22 June 2013

Nebuchadnezzar and the Fiery Furnace

It has been a long time since I've updated you on my memorizing goals and progress.

So today is the day for a progress report, because it's good for me to evaluate how it's going.   And for something beautiful and difficult and mind boggling I've seen in the Bible, and may not have seen in any way other than through memorizing large chunks at a time and repeating small chunks over and over until I get familiar with the large chunks.

And in the whole package you get the regular and gorgeous Shasta daisy that was growing wild along the road, along with the totally strange and cute two-faced daisy that I didn't notice until I stooped down to take a picture of what I thought was a normal daisy.  It startled me a little.  I had never seen such a thing.  Which is a small reflection of what happened to Nebuchadnezzar at the fiery furnace, but more of that later.

First, the progress report.  I have to honestly say that even though I have all my little goals plotted out on the extra calendar I told you about, I've been behind quite a few times.  Things get crazy, I pack up my house, jump in the car, and end up clear on the other side of the country....and the next thing I know I haven't been memorizing for a week.

The thing that has been totally great about this system, though, is that I am MEASURABLY behind.  Which for someone with my personality bent, is huge.  It means I don't have to beat myself over the head for getting behind.  All I have to do is catch up.  All I have to do is look at my calendar to see how far I'm behind, come up with a reasonable system (not trying to make up for a week's worth of work in one day), and catch up.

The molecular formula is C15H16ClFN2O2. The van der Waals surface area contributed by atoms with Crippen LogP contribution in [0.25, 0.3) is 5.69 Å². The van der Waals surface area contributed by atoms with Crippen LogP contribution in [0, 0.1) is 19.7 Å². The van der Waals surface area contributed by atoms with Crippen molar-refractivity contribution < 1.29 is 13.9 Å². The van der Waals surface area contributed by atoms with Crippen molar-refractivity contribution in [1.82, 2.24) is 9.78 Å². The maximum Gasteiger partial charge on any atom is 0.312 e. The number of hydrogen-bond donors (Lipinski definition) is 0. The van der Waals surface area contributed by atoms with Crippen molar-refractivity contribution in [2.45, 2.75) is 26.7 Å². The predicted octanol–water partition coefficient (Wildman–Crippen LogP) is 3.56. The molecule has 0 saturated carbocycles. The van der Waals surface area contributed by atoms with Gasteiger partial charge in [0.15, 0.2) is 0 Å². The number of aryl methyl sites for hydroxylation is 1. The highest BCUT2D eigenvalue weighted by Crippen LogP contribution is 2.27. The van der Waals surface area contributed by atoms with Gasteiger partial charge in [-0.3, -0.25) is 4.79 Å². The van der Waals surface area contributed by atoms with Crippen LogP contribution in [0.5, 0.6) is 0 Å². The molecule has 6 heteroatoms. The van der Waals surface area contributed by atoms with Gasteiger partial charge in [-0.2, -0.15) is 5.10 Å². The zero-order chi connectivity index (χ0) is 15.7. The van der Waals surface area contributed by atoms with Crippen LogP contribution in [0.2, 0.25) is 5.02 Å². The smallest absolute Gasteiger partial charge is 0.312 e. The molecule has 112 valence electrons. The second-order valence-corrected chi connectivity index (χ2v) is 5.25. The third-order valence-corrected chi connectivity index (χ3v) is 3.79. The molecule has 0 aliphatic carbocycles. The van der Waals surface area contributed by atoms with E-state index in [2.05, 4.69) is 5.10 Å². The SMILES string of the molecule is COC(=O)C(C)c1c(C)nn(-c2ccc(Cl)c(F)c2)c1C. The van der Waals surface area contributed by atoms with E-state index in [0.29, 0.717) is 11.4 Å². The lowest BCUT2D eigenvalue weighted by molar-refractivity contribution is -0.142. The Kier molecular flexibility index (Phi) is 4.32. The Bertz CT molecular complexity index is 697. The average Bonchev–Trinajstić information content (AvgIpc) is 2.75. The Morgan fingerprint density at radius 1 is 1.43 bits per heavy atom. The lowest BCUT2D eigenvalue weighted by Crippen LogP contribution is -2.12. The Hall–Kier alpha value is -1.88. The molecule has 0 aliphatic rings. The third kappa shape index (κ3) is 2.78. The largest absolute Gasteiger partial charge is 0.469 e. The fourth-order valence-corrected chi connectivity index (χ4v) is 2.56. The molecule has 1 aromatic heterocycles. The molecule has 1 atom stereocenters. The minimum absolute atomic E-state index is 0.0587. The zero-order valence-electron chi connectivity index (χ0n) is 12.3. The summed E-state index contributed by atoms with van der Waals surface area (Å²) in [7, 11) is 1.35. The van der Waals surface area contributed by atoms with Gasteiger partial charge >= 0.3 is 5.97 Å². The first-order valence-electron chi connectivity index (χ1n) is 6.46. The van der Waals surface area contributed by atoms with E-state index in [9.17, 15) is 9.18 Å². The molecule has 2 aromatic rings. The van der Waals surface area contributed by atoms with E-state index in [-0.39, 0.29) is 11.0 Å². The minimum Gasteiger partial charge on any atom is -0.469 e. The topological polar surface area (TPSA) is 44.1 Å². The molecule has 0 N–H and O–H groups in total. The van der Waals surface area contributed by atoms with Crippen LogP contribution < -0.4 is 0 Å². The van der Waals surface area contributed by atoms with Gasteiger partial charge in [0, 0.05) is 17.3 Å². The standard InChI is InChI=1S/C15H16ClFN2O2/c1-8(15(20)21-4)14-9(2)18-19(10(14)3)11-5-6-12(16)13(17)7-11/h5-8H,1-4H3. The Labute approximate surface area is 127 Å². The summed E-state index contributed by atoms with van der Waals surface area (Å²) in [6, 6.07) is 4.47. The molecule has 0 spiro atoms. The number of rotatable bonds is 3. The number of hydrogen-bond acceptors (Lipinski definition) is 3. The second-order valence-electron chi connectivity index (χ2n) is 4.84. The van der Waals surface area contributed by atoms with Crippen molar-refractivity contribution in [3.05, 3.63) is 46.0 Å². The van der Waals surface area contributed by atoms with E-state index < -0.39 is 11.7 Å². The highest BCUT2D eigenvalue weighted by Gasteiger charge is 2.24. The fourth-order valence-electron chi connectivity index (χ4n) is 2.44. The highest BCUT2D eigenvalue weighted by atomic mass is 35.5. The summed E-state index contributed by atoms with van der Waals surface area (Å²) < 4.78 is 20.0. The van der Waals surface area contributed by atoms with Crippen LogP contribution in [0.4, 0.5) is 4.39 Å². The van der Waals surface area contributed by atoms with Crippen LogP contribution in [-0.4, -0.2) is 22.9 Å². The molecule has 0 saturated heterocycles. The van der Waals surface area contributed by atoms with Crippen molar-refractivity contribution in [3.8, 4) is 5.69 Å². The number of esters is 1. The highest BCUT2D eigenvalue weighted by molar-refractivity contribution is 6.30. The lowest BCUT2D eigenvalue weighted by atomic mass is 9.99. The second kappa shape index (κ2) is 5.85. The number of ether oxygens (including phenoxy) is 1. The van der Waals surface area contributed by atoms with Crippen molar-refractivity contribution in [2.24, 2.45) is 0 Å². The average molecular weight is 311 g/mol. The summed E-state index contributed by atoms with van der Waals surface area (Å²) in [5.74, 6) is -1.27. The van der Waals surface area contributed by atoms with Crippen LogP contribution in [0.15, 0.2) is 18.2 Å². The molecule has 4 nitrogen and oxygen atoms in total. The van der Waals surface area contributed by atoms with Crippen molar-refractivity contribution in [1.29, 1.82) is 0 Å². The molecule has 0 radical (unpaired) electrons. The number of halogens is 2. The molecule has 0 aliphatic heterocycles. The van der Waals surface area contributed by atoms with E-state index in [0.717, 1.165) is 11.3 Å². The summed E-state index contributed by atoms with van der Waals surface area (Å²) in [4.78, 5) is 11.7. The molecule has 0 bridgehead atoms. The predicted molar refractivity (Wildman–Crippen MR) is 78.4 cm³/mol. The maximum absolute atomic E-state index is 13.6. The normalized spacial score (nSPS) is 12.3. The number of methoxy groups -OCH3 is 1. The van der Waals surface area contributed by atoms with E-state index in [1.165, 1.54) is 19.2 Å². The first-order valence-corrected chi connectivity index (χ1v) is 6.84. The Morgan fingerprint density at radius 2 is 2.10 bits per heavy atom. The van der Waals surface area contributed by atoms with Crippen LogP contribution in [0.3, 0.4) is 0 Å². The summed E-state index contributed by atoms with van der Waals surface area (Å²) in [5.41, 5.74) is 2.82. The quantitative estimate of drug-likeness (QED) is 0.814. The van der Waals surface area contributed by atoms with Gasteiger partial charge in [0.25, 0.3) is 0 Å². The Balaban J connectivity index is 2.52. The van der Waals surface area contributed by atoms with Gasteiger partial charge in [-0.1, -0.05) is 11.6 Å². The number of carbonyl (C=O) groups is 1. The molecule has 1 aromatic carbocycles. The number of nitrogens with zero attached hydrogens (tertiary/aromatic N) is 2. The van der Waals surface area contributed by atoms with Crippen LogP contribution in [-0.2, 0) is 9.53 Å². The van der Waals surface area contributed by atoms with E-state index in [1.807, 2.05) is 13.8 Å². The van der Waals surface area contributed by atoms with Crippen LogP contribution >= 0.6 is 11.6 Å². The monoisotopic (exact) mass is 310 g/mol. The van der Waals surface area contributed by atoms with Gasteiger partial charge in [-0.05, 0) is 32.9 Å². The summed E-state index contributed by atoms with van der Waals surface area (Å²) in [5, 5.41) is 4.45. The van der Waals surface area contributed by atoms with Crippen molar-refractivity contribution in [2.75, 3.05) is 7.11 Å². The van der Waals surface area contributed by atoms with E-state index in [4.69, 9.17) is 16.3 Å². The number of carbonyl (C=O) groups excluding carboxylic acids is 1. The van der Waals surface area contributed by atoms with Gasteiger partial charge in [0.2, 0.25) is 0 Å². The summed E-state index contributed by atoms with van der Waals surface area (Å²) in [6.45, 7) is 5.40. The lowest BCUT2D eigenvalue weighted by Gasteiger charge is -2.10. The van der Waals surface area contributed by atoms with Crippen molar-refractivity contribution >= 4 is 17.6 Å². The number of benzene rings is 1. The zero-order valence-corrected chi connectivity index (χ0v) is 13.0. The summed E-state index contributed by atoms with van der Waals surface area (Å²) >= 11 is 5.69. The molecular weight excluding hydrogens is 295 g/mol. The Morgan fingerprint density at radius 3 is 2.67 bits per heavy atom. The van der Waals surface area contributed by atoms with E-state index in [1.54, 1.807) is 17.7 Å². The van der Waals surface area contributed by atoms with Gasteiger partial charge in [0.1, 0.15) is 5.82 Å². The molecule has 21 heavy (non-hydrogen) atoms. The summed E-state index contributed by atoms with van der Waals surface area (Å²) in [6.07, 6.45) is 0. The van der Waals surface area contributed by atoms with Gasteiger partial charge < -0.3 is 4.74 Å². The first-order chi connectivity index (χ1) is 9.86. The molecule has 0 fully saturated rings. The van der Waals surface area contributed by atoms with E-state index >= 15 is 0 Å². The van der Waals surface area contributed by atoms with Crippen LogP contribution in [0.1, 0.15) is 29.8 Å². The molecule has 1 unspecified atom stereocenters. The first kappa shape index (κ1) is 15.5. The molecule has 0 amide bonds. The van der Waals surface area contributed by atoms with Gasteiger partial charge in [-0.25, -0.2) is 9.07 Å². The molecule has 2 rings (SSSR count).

I know that may sound strange.  You might think I should just acknowledge that I haven't been perfect, pick up from there, and be happy whenever I do something.  But for me, a measurable goal means something, and it helps me reach my goal if I have a way to catch up.

So.  This system has been the best ever for me.  I love it.  I just finished catching up from a being-behind stint today, and it makes me so happy to know that it hasn't all been time lost, that I'm still reaching for my goal in meaningful ways without giving up or being behind where I feel like I should be.

Now for Nebuchadnezzar.

You know the story of Daniel chapter 2, right?  How the king has a dream that outlines world history to the end of time via an image with different metals (gold, silver, brass, iron, iron-clay mixed)?  And you remember how Daniel 3 opens with Nebuchadnezzar blatantly trying to deny prophetic world history by building an image made entirely of gold?

Yeah.  Bold.  Blatant.  Blasphemous.

Because with that gold image, Nebuchadnezzar snubs his nose at the God of heaven who not only gave the dream and provided the interpretation (through Daniel), but also showed through prophetic vision that His own kingdom would be the everlasting kingdom from generation to generation.  It's  obvious and intentional rebellion against the God he just acknowledged as the only God who could reveal secrets this way.